My husband loves night dives, so it’s no surprise that our son, Joseph, wanted to go night diving right away. But night diving with kids offers unique challenges for parents. Consider these factors and additional risks before taking your child on a night dive.
Conditions should be ideal, especially for a new or young night diver. Go night diving with kids in very calm waters, with little to no current and good visibility. A full moon the night of the planned dive, along with a cloudless sky, will also mean more light penetrates the water and better visibility. If possible, dive the site during the day first. This way, the area will be familiar and the child can better get his or her bearings. Also, entering the water before the sun goes down completely will help the child identify the area and topography more easily. Finally, try to dive a shallow site that features either a gently sloping wall or sandy bottom to reduce potential dangers.
New divers learn that it takes multiple dives to learn how to manage buoyancy. This essential skill is even more important at night when you may not be able to see the bottom or coral outcroppings. As a new diver, our son — like most of us — added too much air to his BCD if he felt heavy, or dumped too much if he had trouble staying down. If he tried to clear his mask or remove and replace it due to a squeeze, or even wanted to write something on his slate, he started heading to the surface without realizing it. Since you can only see an area as large as your torch’s beam and the group typically stays closer together on a night dive, your child must be able to manage buoyancy without using his arms to move around and without making major corrections mid-water while on the dive.
We use torches to communicate underwater during night dives, so explain to your child that they must shine their torch on their hand when signaling their buddy. Teach them to turn on the torch at the surface and keep it on for the duration of the dive. Kids should also know the signals we make with torches that do not occur during day dives, such as shining it back and forth over their buddy’s beam to get their attention and making a light circle around something their buddy should look at.
The rules of the buddy system are even more important at night, so review them any time you go night diving with kids. Specifically, remind the child that you must stay within arm’s reach so that you don’t lose each other or mistake another diver for your buddy. Remind them of the rule regarding looking for your buddy for one minute and then surfacing as well. Take an extra step for safety and purchase tank lights. These typically flash and come in a variety of colors, so you can identify each other more easily underwater.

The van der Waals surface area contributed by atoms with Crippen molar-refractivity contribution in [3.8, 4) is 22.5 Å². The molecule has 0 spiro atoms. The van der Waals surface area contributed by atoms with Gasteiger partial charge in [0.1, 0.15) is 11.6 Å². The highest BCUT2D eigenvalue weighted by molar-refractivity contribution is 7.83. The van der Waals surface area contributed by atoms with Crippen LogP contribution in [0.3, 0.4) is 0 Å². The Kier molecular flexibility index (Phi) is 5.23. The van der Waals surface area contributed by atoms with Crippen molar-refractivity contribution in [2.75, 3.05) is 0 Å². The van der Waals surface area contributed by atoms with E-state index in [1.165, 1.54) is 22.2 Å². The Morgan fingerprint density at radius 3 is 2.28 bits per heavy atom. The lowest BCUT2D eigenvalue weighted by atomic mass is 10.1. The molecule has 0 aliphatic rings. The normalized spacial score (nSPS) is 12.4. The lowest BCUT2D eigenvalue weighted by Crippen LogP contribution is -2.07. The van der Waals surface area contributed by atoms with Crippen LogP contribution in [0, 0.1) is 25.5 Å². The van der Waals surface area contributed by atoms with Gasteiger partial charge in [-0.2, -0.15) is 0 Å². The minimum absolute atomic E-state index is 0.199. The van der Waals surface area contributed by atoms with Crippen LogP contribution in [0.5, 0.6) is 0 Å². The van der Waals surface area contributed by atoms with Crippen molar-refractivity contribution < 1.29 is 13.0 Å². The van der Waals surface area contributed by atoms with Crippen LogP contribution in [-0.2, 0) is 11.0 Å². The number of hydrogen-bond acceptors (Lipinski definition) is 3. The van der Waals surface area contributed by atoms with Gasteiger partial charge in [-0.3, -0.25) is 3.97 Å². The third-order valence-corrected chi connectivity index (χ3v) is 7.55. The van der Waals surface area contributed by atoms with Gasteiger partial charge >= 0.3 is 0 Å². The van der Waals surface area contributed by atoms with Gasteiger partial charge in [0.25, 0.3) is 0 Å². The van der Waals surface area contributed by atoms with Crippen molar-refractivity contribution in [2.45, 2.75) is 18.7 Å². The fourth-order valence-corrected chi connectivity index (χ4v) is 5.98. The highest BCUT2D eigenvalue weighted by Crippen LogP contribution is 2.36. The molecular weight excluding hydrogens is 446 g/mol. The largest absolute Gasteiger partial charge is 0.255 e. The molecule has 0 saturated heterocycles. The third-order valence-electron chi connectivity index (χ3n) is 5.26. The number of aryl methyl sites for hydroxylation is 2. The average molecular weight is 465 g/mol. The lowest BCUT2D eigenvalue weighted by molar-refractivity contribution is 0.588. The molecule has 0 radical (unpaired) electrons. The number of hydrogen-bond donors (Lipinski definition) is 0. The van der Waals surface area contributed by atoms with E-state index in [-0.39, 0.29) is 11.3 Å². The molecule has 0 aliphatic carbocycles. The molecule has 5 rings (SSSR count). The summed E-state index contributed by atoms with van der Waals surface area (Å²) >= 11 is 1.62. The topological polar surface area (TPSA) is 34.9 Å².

Managing a torch
This is probably the toughest skill for kids to manage on a night dive. Remind your child not to shine their torch in other divers’ faces. Also, while you’re obviously underwater to see nocturnal marine life, kids must learn that some fish and animals are asleep and to should not be disturbed. Shining a light directly on a fish is not acceptable. Divers can even cause harm if they wake up the fish and it breaks its mucus sack, for example. Purchase a bright, compact and lightweight torch for a child so that he can manage it easily. Make sure he has a back up, in case his torch floods or fails. Practice signals at the surface, before the dive. You can even make a game out of it by going outside at night and walking around in silence, pointing out things and signaling each other.
Keep it simple
On my son’s first night dives, my husband took him to a site that we had been diving on several times. Then, they found a big, sandy patch at about 30 feet (10 m) with large brain corals and used their torches to attract bloodworms to the corals. They spent the entire dive feeding brain corals and both had a blast.
Night diving with kids can be a rich experience for both parents and children. If your kids are curious, take them out only once they’ve logged several dives, are comfortable in the water and with their skills, and in the right conditions with the right equipment. Practice safe diving techniques and do additional dive planning and discussion. Stick close together and see who can spot an octopus first, and watch them fall in love with night diving too.